UCC Mainstream Online

Campus infused with Northwest art culture

Juniper by Brenna Tyler is made from collected wood & metal materials.
Alex Ivey / Mainstream
Juniper by Brenna Tyler is made from collected wood & metal materials.

Campus has a bit more Northwest flavor as 37 new pieces of art by 24 artists have been added to UCC’s permanent art collection for display in public locations throughout the college.

The art pieces, most from Oregon artists, were selected using a blind jury process led by Susan Rochester, chair of the Fine and Performing Arts department.

“One of the key themes I wanted to emphasize is the artistic expression of the Pacific Northwest; we have a unique kind of light,” Rochester said. According to Rochester, UCC now has the largest public art collection in Douglas County.

“We have a unique kind of light.”

—Susan Rochester, fine arts chair

The blind jury process had eight people chose between 1,100 pieces by 115 artists with no information given to determine the artist’s identity, intent, costs or the true size of the pieces. The jury contained student representation, including Skylor Jacobs, UCC Visual Communication student.

“It was a great process,” Jacobs said. “It was a little overwhelming at first. There were a lot of great artists, and we had to narrow them down to so many.”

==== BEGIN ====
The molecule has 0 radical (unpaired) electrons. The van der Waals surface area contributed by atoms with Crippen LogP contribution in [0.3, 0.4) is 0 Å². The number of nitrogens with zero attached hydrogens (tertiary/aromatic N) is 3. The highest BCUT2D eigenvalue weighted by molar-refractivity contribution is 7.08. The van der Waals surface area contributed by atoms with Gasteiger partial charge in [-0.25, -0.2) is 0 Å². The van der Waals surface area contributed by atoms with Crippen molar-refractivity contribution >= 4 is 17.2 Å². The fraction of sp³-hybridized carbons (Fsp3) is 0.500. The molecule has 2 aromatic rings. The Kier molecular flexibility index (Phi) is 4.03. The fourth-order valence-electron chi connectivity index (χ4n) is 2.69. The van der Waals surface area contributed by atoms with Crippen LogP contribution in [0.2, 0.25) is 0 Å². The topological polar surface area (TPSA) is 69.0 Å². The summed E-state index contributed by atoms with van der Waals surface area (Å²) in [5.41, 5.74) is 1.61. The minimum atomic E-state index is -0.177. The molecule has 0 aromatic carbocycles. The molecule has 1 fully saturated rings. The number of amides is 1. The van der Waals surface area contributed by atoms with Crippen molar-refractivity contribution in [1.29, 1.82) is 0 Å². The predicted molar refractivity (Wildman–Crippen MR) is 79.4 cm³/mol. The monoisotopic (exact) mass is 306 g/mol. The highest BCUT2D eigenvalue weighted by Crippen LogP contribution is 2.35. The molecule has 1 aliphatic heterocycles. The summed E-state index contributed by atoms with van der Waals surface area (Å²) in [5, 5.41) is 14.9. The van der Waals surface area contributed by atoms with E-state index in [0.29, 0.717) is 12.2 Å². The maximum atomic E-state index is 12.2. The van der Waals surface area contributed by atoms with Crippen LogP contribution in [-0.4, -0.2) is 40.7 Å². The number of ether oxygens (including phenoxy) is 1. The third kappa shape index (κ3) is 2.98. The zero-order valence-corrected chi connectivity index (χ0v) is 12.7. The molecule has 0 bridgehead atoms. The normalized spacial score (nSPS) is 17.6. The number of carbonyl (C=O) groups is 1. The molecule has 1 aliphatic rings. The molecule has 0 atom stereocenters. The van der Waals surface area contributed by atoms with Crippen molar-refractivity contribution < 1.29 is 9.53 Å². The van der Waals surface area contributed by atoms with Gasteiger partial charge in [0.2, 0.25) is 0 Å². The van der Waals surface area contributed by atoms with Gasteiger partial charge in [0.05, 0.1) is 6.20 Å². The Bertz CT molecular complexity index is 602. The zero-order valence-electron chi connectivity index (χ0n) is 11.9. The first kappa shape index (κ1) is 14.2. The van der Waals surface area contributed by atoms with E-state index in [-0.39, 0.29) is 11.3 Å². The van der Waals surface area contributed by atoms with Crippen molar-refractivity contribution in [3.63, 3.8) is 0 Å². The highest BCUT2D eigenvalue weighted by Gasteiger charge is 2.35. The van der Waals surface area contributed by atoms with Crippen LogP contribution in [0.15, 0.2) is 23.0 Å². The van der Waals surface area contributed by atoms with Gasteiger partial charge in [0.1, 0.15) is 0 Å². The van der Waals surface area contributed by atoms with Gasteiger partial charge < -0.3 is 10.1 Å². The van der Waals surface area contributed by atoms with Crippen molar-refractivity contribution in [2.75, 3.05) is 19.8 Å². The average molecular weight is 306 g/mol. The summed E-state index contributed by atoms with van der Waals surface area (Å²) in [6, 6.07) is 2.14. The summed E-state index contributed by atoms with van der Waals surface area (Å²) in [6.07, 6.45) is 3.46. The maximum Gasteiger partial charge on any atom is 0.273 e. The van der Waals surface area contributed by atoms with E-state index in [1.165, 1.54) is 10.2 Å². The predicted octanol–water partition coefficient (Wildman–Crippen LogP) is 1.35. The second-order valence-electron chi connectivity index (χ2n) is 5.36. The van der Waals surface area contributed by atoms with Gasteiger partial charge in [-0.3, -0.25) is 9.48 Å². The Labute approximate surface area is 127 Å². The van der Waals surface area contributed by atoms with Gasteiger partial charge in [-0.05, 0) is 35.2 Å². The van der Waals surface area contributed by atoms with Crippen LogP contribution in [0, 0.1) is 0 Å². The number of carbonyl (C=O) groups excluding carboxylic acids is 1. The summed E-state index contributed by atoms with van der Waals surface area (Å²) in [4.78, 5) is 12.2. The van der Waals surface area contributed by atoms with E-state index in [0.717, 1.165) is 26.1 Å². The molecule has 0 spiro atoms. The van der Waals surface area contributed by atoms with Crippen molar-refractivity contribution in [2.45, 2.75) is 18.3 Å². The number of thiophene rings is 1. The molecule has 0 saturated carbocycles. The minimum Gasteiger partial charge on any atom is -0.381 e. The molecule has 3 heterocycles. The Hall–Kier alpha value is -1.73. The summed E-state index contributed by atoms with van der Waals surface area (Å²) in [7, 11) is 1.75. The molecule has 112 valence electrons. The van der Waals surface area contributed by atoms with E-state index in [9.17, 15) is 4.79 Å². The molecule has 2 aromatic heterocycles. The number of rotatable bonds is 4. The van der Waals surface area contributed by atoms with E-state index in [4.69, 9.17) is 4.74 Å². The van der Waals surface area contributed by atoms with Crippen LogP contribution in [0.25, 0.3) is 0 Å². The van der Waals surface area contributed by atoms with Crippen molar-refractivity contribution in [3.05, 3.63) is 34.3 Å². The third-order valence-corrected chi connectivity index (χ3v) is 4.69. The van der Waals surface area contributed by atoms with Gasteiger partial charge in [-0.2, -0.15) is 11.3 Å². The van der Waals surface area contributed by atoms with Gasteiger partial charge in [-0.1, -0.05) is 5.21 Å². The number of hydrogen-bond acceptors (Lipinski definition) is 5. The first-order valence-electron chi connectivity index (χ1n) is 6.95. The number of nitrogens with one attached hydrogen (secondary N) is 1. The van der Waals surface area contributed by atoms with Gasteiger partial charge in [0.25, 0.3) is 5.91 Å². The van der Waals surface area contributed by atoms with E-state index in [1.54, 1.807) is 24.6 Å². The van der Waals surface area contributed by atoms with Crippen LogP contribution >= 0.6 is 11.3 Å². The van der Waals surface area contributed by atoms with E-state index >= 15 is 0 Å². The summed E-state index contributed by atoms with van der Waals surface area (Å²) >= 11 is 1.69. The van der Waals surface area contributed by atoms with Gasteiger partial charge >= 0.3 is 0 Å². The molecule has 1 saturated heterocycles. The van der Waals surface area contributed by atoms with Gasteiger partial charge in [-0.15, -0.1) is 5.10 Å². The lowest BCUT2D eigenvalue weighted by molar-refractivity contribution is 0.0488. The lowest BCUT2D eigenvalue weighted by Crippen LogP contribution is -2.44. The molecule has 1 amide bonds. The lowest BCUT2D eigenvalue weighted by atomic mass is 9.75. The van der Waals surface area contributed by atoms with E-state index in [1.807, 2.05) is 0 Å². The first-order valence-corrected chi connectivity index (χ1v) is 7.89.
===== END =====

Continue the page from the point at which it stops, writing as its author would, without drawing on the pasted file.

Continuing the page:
The jury’s decisions brought art from Roseburg, Winchester, Winston and other parts of Oregon. One piece also came from Renton, Wash. A work by Renee Couture, assistant professor of art at UCC, was chosen as well.

“What I thought was really fascinating is the pieces that came together and that had consensus or, in many cases, were unanimous choices. They work really well together as an exhibit,” Rochester said.

Because the jury did not have a sense of scale of how large the artwork really was at first, the jury was in store for a number of surprises.

Fireman’s Carry is by Clint Brown, Corvallis.
Alex Ivey / Mainstream
Fireman’s Carry is by Clint Brown, Corvallis.

“Probably the biggest surprise was Fireman’s Carry because I absolutely loved that one,” Jacobs said. Members of the jury and other viewers, who found the Fireman’s Carry charcoal drawing an excellent piece on its own, were surprised when the work turned out to be approximately 3 feet by 5 feet. It is vast in comparison to most other art chosen, and the size adds to its grandeur.

The $45,500 that was spent originated from a fund that furnished the Danny Lang Teaching, Learning and Event Center. The art package that was purchased was one of multiple possibilities the jury chose to use the funds on.

“Even though we thought something was great, [we asked] was it worth buying,” Jacobs said. “There were some that were $15,000. They were awesome, but could we afford $15,000?”

By spring term, Rochester hopes to have a map ready to show where the pieces are located throughout campus. A catalog and guide is being worked on to provide additional information about the art, much of which will be displayed in Danny Lang.

“My intent is that every building on campus, when you walk into the public space, one of the first things you’re going to see is a work from the permanent collection,” Rochester said.